Here is a pair of opinion pieces from the New York Times. The common thread is that Mueller needs to do more than fade away in silence. There is a real possibility that Trump will be reelected and that he will visit damage to our democracy and the rule of law that are the stuff of nightmares. Certainly Mueller does not want to be a part of that. He needs to speak plainly to America - and soon.
Michael Tomasky thinks that Mueller Is Admirably Apolitical. That’s the Problem. He is serving a vision of America that no longer exists.
Robert S. Mueller III has spoken, but he had very little to say. As he said at a brief news conference on Wednesday morning, he will not go beyond what his report said. He will not criticize Attorney General Bill Barr, even though he wrote a letter to Mr. Barr in late March complaining that the attorney general’s summary of the Mueller report did not capture its “context, nature, and substance.”
And while he didn’t completely close the door on appearing before Congress, Mr. Mueller made it clear that it wouldn’t exactly be must-see TV, so what would be the point.
What we saw on display in Mr. Mueller’s nine-minute statement was his often discussed sense of rectitude and propriety. These are admirable attributes, normally. But we might well wonder whether those attributes are what is needed in the age of Donald Trump, or whether the preservation of our democratic institutions demands more.
What does the real Mueller think of Trump?
I think we know. And yet, Mr. Mueller will not say so publicly. He just reiterates that he wants the evidence to speak for itself. The evidence, however, was not allowed to speak for itself, as he knows. The attorney general spoke for it. And many Republican members of Congress apparently didn’t even read the evidence. The president of the United States mocks it and lies about it, saying the report found no evidence of obstruction.
And so we are living in a clash of Robert Mueller’s two Americas. In the America in which he grew up, and the America he has served with rectitude and dignity, riding quietly off into the sunset would perhaps have been the right thing to do.
But that America is no longer. Shards of it remain, but it is under constant assault. If Mr. Mueller wishes to serve and preserve that America, he might still ask himself whether this brief statement followed by silence is the best way to do that. And he should determine to do, to quote his old toast, what an American should.
Robert Mueller, We Need to Hear More. You said that your investigation’s work “speaks for itself.” It doesn’t. Here’s an excerpt from a letter addressed to Mueller.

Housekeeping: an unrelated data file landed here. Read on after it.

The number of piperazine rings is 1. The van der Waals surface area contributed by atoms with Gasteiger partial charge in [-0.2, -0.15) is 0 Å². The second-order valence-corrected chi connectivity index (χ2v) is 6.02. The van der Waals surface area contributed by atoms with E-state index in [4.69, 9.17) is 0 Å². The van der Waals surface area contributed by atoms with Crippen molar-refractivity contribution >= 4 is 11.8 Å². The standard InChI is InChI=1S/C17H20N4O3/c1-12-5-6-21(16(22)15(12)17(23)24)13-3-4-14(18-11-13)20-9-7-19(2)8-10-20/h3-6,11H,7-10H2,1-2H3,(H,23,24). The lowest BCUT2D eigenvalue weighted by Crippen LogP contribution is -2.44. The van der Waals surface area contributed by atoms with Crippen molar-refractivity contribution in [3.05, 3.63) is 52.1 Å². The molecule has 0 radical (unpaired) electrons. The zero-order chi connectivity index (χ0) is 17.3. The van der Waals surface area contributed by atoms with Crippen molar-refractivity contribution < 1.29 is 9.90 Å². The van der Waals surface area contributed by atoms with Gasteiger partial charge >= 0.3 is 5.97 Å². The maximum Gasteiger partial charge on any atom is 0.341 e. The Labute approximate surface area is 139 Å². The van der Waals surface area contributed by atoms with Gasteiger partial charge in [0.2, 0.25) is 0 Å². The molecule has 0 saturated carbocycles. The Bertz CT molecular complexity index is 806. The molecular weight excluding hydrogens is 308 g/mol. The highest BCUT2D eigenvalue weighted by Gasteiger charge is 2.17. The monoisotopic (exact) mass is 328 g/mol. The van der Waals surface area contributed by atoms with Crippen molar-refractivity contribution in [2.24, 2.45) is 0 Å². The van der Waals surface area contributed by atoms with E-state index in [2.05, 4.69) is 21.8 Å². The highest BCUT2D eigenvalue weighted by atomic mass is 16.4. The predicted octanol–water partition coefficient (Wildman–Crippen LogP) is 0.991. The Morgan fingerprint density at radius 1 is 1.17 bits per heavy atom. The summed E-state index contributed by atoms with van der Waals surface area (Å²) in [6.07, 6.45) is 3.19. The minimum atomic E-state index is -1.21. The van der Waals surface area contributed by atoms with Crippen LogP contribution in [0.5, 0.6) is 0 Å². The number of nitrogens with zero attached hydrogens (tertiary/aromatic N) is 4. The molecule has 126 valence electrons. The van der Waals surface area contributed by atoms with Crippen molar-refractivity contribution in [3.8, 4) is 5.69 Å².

Say what you will about the president — and I have — when it comes to that lying, exaggerating, bullying thing, no one can touch him. He has set up a world where it seems as if those disapproving of him can effectively challenge him only by becoming just like him. He’s bringing down the level of the entire playing field.
And here, Mr. Mueller, is where you come in — where you need to come in. In your news conference, you said that your investigation’s work “speaks for itself.” It doesn’t. It may speak for itself to lawyers and lawmakers who have the patience and obligation to read through the more than 400 pages of carefully chosen words and nuanced conclusions (with all due respect, as good a read as it is, you’re no Stephen King).
You’ve characterized the report as your testimony, but you wouldn’t accept that reason from anyone your office interviewed. Additional information and illumination emerge from responses to questions. I know you’re as uncomfortable in the spotlight as the president is out of it. I know you don’t want to become part of the political spectacle surrounding Russia’s crimes and your report on them. I know you will, however reluctantly, testify before Congress if called, because you respect the system and follow the rules, and I understand why you’d want to do it away from the public glare.
But the country needs to hear your voice. Your actual voice. And not just because you don’t want them to think that your actual voice sounds like Robert De Niro reading from cue cards, but because this is the report your country asked you to do, and now you must give it authority and clarity without, if I may use the term, obstruction.
We’ve learned our lesson about what can happen to the perception of your work when interpreted in rabid tweets by the president, dissected by pundits all over the map, trumpeted in bizarre terms by the president’s absurd personal lawyer and distorted by the attorney general.
And if, in fact, you have nothing further to say about the investigation, for your public testimony, you could just read from the report in response to questions from members of Congress. Your life has been a shining example of bravely and selflessly doing things for the good of our country. I urge you to leave your comfort zone and do that again.
You are the voice of the Mueller report. Let the country hear that voice.
With great respect,
Robert De Niro
“Mr. De Niro is an actor, producer and director.” And, adds your Scriber, he appears frequently on Saturday Night Live impersonating Robert Mueller.